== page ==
Notes for Gen 8:1LEB

The Hebrew word translated "remembered" often carries the sense of acting in accordance with what is remembered, i.e., fulfilling covenant promises (see B. S. Childs, Memory and Tradition in Israel [SBT], especially p. 34).


Heb "to pass over."


Notes for Gen 8:2LEB

Some (e.g., NIV) translate the preterite verb forms in this verse as past perfects (e.g., "had been closed"), for it seems likely that the sources of the water would have stopped before the waters receded.


Notes for Gen 8:3LEB

The construction combines a Qal preterite from שׁוּב (shuv) with its infinitive absolute to indicate continuous action. The infinitive absolute from הָלָךְ (halakh) is included for emphasis: "the waters returned…going and returning."


Heb "the waters." The pronoun ("they") has been employed in the translation for stylistic reasons.


The vav (ו) consecutive with the preterite here describes the consequence of the preceding action.


Notes for Gen 8:4LEB

Heb "on the mountains of Ararat." Obviously a boat (even one as large as the ark) cannot rest on multiple mountains. Perhaps (1) the preposition should be translated "among," or (2) the plural "mountains" should be understood in the sense of "mountain range" (see E. A. Speiser, Genesis [AB], 53). A more probable option (3) is that the plural indicates an indefinite singular, translated "one of the mountains" (see GKC 400 §124.o).


Ararat is the Hebrew name for Urartu, the name of a mountainous region located north of Mesopotamia in modern day eastern Turkey. See E. M. Yamauchi, Foes from the Northern Frontier (SBA), 29–32; G. J. Wenham, Genesis (WBC), 1:184–85; C. Westermann, Genesis, 1:443–44.


Notes for Gen 8:5LEB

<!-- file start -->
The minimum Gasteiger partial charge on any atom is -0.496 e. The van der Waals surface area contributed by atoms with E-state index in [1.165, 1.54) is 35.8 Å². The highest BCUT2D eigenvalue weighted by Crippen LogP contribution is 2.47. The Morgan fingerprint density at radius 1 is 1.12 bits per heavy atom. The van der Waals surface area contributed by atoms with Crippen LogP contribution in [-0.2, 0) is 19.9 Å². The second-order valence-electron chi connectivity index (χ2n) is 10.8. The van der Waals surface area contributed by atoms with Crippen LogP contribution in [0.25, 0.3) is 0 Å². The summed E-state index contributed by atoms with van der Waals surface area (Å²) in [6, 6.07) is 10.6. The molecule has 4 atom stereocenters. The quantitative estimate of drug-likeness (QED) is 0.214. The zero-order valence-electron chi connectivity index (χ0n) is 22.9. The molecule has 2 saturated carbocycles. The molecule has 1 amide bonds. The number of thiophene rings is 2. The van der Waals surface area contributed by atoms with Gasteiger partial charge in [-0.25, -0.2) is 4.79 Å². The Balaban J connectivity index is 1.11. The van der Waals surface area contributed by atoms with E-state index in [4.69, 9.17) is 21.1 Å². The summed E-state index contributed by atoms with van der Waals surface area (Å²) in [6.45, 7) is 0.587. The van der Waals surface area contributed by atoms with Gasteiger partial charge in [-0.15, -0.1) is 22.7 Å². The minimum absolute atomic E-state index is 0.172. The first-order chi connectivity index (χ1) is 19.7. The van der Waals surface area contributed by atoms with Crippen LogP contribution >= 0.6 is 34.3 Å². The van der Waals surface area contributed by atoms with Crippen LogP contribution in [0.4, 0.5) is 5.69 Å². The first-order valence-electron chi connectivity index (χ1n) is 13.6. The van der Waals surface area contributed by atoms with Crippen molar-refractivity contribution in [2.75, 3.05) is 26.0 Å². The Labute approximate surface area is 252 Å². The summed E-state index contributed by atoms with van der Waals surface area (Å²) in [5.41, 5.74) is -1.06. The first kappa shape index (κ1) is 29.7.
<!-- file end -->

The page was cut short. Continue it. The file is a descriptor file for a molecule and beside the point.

Heb "the waters were going and lessening." The perfect verb form הָיָה (hayah) is used as an auxiliary verb with the infinitive absolute חָסוֹר (khasor, "lessening"), while the infinitive absolute הָלוֹךְ (halokh) indicates continuous action.


Or "could be seen."


Notes for Gen 8:6LEB

The introductory verbal form וַיְהִי (vayéhi), traditionally rendered "and it came to pass," serves as a temporal indicator and has not been translated here.


Heb "opened the window in the ark which he had made." The perfect tense ("had made") refers to action preceding the opening of the window, and is therefore rendered as a past perfect. Since in English "had made" could refer to either the ark or the window, the order of the phrases was reversed in the translation to clarify that the window is the referent.


Notes for Gen 8:7LEB

Heb "and it went out, going out and returning." The Hebrew verb יָצָא (yatsa’), translated here "flying," is modified by two infinitives absolute indicating that the raven went back and forth.


Notes for Gen 8:8LEB

Heb "he"; the referent (Noah) has been specified in the translation for clarity.


The Hebrew text adds "from him." This has not been translated for stylistic reasons, because it is redundant in English.


The Hebrew verb קָלָל (qalal) normally means "to be light, to be slight"; it refers here to the waters receding.


Notes for Gen 8:9LEB

The words "still covered" is supplied in the translation for stylistic reasons.


Heb "him"; the referent (Noah) has been specified in the translation for clarity.


Heb "it"; the referent (the dove) has been specified in the translation for clarity.